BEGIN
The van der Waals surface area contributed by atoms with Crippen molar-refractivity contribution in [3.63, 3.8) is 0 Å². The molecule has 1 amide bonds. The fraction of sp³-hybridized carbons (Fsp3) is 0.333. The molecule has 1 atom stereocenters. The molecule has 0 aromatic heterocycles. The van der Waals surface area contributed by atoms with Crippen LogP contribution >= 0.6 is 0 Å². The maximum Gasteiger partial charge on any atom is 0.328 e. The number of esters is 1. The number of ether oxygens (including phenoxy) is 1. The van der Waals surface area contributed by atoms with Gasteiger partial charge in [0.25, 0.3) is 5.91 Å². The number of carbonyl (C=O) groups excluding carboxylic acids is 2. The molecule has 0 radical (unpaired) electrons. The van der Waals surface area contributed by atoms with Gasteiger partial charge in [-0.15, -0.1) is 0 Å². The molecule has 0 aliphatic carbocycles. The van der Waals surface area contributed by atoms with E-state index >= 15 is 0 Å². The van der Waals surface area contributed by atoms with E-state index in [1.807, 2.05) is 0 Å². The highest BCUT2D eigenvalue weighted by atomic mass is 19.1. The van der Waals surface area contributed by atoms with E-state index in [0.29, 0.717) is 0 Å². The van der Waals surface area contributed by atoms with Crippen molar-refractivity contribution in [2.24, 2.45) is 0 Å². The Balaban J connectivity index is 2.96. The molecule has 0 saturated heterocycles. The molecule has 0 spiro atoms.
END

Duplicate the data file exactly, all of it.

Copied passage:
The van der Waals surface area contributed by atoms with Crippen molar-refractivity contribution in [3.63, 3.8) is 0 Å². The molecule has 1 amide bonds. The fraction of sp³-hybridized carbons (Fsp3) is 0.333. The molecule has 1 atom stereocenters. The molecule has 0 aromatic heterocycles. The van der Waals surface area contributed by atoms with Crippen LogP contribution >= 0.6 is 0 Å². The maximum Gasteiger partial charge on any atom is 0.328 e. The number of esters is 1. The number of ether oxygens (including phenoxy) is 1. The van der Waals surface area contributed by atoms with Gasteiger partial charge in [0.25, 0.3) is 5.91 Å². The number of carbonyl (C=O) groups excluding carboxylic acids is 2. The molecule has 0 radical (unpaired) electrons. The van der Waals surface area contributed by atoms with Gasteiger partial charge in [-0.15, -0.1) is 0 Å². The molecule has 0 aliphatic carbocycles. The van der Waals surface area contributed by atoms with E-state index >= 15 is 0 Å². The van der Waals surface area contributed by atoms with E-state index in [1.807, 2.05) is 0 Å². The highest BCUT2D eigenvalue weighted by atomic mass is 19.1. The van der Waals surface area contributed by atoms with E-state index in [0.29, 0.717) is 0 Å². The van der Waals surface area contributed by atoms with Crippen molar-refractivity contribution in [2.24, 2.45) is 0 Å². The Balaban J connectivity index is 2.96. The molecule has 0 saturated heterocycles. The molecule has 0 spiro atoms.